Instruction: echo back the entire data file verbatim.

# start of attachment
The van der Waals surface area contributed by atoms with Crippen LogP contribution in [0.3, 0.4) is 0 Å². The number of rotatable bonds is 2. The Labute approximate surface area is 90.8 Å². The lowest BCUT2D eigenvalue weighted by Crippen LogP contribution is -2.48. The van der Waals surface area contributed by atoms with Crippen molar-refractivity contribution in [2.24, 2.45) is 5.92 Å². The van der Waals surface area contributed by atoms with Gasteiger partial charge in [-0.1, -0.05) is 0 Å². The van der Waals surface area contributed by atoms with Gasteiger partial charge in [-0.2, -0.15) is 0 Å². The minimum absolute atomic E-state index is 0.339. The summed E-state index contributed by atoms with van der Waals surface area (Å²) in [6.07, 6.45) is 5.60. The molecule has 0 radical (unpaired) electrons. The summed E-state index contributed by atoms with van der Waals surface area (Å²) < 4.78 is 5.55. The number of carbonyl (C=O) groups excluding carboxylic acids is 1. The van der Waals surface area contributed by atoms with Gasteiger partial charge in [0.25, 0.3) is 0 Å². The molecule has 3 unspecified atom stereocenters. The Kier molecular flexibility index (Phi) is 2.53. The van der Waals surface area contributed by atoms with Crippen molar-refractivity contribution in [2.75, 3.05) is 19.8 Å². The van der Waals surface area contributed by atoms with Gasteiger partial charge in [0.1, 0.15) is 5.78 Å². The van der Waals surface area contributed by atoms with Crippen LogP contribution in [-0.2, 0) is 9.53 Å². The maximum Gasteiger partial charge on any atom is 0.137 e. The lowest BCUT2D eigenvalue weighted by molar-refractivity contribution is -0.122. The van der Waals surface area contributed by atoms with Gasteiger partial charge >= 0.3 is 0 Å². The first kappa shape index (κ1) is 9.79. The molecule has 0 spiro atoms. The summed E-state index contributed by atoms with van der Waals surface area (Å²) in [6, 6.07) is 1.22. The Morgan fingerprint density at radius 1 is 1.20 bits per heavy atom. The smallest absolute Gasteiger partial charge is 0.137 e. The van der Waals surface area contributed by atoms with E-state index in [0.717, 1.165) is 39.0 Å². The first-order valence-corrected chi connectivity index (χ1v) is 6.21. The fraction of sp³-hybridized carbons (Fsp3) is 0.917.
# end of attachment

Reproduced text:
The van der Waals surface area contributed by atoms with Crippen LogP contribution in [0.3, 0.4) is 0 Å². The number of rotatable bonds is 2. The Labute approximate surface area is 90.8 Å². The lowest BCUT2D eigenvalue weighted by Crippen LogP contribution is -2.48. The van der Waals surface area contributed by atoms with Crippen molar-refractivity contribution in [2.24, 2.45) is 5.92 Å². The van der Waals surface area contributed by atoms with Gasteiger partial charge in [-0.1, -0.05) is 0 Å². The van der Waals surface area contributed by atoms with Gasteiger partial charge in [-0.2, -0.15) is 0 Å². The minimum absolute atomic E-state index is 0.339. The summed E-state index contributed by atoms with van der Waals surface area (Å²) in [6.07, 6.45) is 5.60. The molecule has 0 radical (unpaired) electrons. The summed E-state index contributed by atoms with van der Waals surface area (Å²) < 4.78 is 5.55. The number of carbonyl (C=O) groups excluding carboxylic acids is 1. The van der Waals surface area contributed by atoms with Gasteiger partial charge in [0.25, 0.3) is 0 Å². The molecule has 3 unspecified atom stereocenters. The Kier molecular flexibility index (Phi) is 2.53. The van der Waals surface area contributed by atoms with Crippen molar-refractivity contribution in [2.75, 3.05) is 19.8 Å². The van der Waals surface area contributed by atoms with Gasteiger partial charge in [0.1, 0.15) is 5.78 Å². The van der Waals surface area contributed by atoms with Crippen LogP contribution in [-0.2, 0) is 9.53 Å². The maximum Gasteiger partial charge on any atom is 0.137 e. The lowest BCUT2D eigenvalue weighted by molar-refractivity contribution is -0.122. The van der Waals surface area contributed by atoms with Gasteiger partial charge >= 0.3 is 0 Å². The first kappa shape index (κ1) is 9.79. The molecule has 0 spiro atoms. The summed E-state index contributed by atoms with van der Waals surface area (Å²) in [6, 6.07) is 1.22. The Morgan fingerprint density at radius 1 is 1.20 bits per heavy atom. The smallest absolute Gasteiger partial charge is 0.137 e. The van der Waals surface area contributed by atoms with E-state index in [0.717, 1.165) is 39.0 Å². The first-order valence-corrected chi connectivity index (χ1v) is 6.21. The fraction of sp³-hybridized carbons (Fsp3) is 0.917.